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Charge Accumulation in a Conductor

### Spin and Charge Transport

#### 3) charge accumulation due to a difference between work functions of metals of MTJ electrodes. It does not depends either on the allied voltage or the current. Fig.1 A Capacitor. Charge is accumulated on the boundary of the dielectric and it does not influence the transport properties of the metal

When the charge is accumulated inside materials, the magnetic and electrical properties of material may be changed. The best example is a semiconductor. In the case when the charge is accumulated inside the semiconductor, its conductivity significantly changes and the semiconductor may change from conductor into dielectric and vice versa.

A tunnel junction consists of two metal electrodes and dielectric between them. Because of a capacitance of the tunnel junction, a charge is accumulated in tunnel junction when the voltage is applied between electrodes. As it is shown in Fig. 1, this charge is accumulated on boundary of the dielectric. The polarization of the dielectric may induce the spin-orbit interaction, which may cause the voltage -induced the magnetization reversal (See here)

When current flows through the tunnel junction, it induces a charge accumulation due to a change of the conductivity. , which is inside the metal. Therefore, it may influence the transport properties. The charge accumulation is within thickness in the metal, which equals about the mean-free path in the metal.

## 1. Capacitor.

##### Classical model. Assumption of a point-like electrns in a metal.   Fig.2 Electrical potential, electric field and charge distribution in a capacitor Fig.3 Number of electrons accumulated in a capacitor under applied voltage of 1 V, dielectric is MgO Fig.4 The density of accumulated electrons under applied voltage of 1 V. The mean-free path in the metal is 1 nm.

A capacitor consists of a dielectric inserted between two metals (Fig.1). In case when voltage is applied between metals, the charge is accumulated on the surface of dielectric.The charge accumulation is of opposite signs at two interfaces.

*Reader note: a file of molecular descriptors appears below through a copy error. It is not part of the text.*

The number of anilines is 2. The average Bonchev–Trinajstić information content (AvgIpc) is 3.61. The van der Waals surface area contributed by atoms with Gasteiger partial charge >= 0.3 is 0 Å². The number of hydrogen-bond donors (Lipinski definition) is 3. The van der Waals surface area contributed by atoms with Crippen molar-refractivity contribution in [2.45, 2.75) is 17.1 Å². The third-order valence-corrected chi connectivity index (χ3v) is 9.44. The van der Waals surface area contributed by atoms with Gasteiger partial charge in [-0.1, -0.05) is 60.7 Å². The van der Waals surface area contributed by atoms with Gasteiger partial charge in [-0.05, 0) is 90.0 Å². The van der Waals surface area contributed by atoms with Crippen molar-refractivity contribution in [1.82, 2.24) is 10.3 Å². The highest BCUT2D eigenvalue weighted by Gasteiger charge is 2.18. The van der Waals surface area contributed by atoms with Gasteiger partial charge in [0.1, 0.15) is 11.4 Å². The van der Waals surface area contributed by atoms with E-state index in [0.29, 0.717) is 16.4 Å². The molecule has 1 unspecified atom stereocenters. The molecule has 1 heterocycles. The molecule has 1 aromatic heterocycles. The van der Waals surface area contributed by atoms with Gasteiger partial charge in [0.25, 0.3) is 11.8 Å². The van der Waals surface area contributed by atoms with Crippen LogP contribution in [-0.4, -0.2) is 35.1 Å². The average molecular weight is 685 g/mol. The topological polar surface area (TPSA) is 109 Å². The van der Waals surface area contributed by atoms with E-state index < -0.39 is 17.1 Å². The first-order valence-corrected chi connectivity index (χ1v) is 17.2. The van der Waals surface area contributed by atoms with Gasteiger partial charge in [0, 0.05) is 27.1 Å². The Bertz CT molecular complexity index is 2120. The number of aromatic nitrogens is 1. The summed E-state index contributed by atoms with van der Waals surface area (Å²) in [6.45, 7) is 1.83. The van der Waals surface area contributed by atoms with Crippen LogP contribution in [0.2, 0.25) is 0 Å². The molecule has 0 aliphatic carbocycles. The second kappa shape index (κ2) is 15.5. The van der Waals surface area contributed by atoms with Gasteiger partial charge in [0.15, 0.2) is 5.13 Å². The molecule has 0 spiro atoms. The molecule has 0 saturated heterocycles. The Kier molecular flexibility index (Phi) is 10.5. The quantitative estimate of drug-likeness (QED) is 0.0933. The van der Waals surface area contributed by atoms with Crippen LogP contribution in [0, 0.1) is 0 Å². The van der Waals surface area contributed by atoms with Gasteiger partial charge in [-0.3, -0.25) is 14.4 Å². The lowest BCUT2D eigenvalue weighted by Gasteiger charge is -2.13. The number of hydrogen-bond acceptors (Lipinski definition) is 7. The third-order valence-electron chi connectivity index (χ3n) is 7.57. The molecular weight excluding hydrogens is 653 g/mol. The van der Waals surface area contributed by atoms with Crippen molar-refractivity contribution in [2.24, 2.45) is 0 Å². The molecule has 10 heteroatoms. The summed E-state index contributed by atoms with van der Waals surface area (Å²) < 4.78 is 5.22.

The charge accumulated at electrodes of a capacitor is proportional to the applied voltage and it can be calculated as where V is the applied voltage and C is the capacitance, q is the charge of an electron, N_accum is the number of the accumulated electrons

The capacitance of a parallel-plate capacitor can be calculated as where A is area of the plates and d is the distance between plates and epsilon is permittivity of the dielectric. Result from Fig. 3:

1) The charge accumulation sharply increases when the thickness of dielectric becomes thinner.

2) To compare: The charge accamulated at surface state at GaAs/metal contact is about 1E12-1E14 1/cm2. The charge accamulated at surface state at H-terminated Si/metal contact is about 1E8-1E10 1/cm2. The charge accumulated at sides of a capacitor (See Fig. 3) is comparable to the charge accumulated at a semiconductor-metal contact.

The classical model

In the classical model the electrons are assumed to be point-like particles. The charge accumulation in metal at contact with dielectric is assumed to be described by the delta function.

The distribution of electrical potential, electrical field and charge density along the capacitor are where epsilon and d is permittivity and thickness of the dielectric, , C is the capacitance and delta is the delta-function.

The presented model.

In the presented model the finite size of an electron in a metal is not ignored.

The size of an electron approximatly equals to the mean-free path.

Figure 4 shows the density of accumulated electron in the metal in the vicinity of the MgO tunnel barrier.